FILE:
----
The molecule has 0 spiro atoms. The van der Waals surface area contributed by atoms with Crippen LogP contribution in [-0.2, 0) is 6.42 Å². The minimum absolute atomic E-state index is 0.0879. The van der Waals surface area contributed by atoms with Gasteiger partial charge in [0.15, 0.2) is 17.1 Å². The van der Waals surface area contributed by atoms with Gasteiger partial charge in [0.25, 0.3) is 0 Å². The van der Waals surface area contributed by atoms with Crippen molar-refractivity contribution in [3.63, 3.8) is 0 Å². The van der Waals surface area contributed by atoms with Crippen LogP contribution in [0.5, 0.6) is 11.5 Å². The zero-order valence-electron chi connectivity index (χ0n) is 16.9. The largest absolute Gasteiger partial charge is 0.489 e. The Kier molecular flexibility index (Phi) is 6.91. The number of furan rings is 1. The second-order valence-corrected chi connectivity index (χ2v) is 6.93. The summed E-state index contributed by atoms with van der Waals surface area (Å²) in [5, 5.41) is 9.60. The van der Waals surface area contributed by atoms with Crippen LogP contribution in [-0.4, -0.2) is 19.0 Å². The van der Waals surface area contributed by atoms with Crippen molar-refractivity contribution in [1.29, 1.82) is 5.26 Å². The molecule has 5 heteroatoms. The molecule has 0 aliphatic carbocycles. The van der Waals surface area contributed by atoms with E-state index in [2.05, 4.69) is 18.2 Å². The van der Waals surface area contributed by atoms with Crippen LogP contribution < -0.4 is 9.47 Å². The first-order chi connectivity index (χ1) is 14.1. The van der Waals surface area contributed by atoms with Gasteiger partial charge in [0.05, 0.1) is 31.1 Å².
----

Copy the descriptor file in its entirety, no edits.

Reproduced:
The molecule has 0 spiro atoms. The van der Waals surface area contributed by atoms with Crippen LogP contribution in [-0.2, 0) is 6.42 Å². The minimum absolute atomic E-state index is 0.0879. The van der Waals surface area contributed by atoms with Gasteiger partial charge in [0.15, 0.2) is 17.1 Å². The van der Waals surface area contributed by atoms with Gasteiger partial charge in [0.25, 0.3) is 0 Å². The van der Waals surface area contributed by atoms with Crippen molar-refractivity contribution in [3.63, 3.8) is 0 Å². The van der Waals surface area contributed by atoms with Crippen LogP contribution in [0.5, 0.6) is 11.5 Å². The zero-order valence-electron chi connectivity index (χ0n) is 16.9. The largest absolute Gasteiger partial charge is 0.489 e. The Kier molecular flexibility index (Phi) is 6.91. The number of furan rings is 1. The second-order valence-corrected chi connectivity index (χ2v) is 6.93. The summed E-state index contributed by atoms with van der Waals surface area (Å²) in [5, 5.41) is 9.60. The van der Waals surface area contributed by atoms with Crippen LogP contribution in [-0.4, -0.2) is 19.0 Å². The van der Waals surface area contributed by atoms with Crippen molar-refractivity contribution in [1.29, 1.82) is 5.26 Å². The molecule has 5 heteroatoms. The molecule has 0 aliphatic carbocycles. The van der Waals surface area contributed by atoms with E-state index in [2.05, 4.69) is 18.2 Å². The van der Waals surface area contributed by atoms with Crippen LogP contribution < -0.4 is 9.47 Å². The first-order chi connectivity index (χ1) is 14.1. The van der Waals surface area contributed by atoms with Gasteiger partial charge in [0.05, 0.1) is 31.1 Å².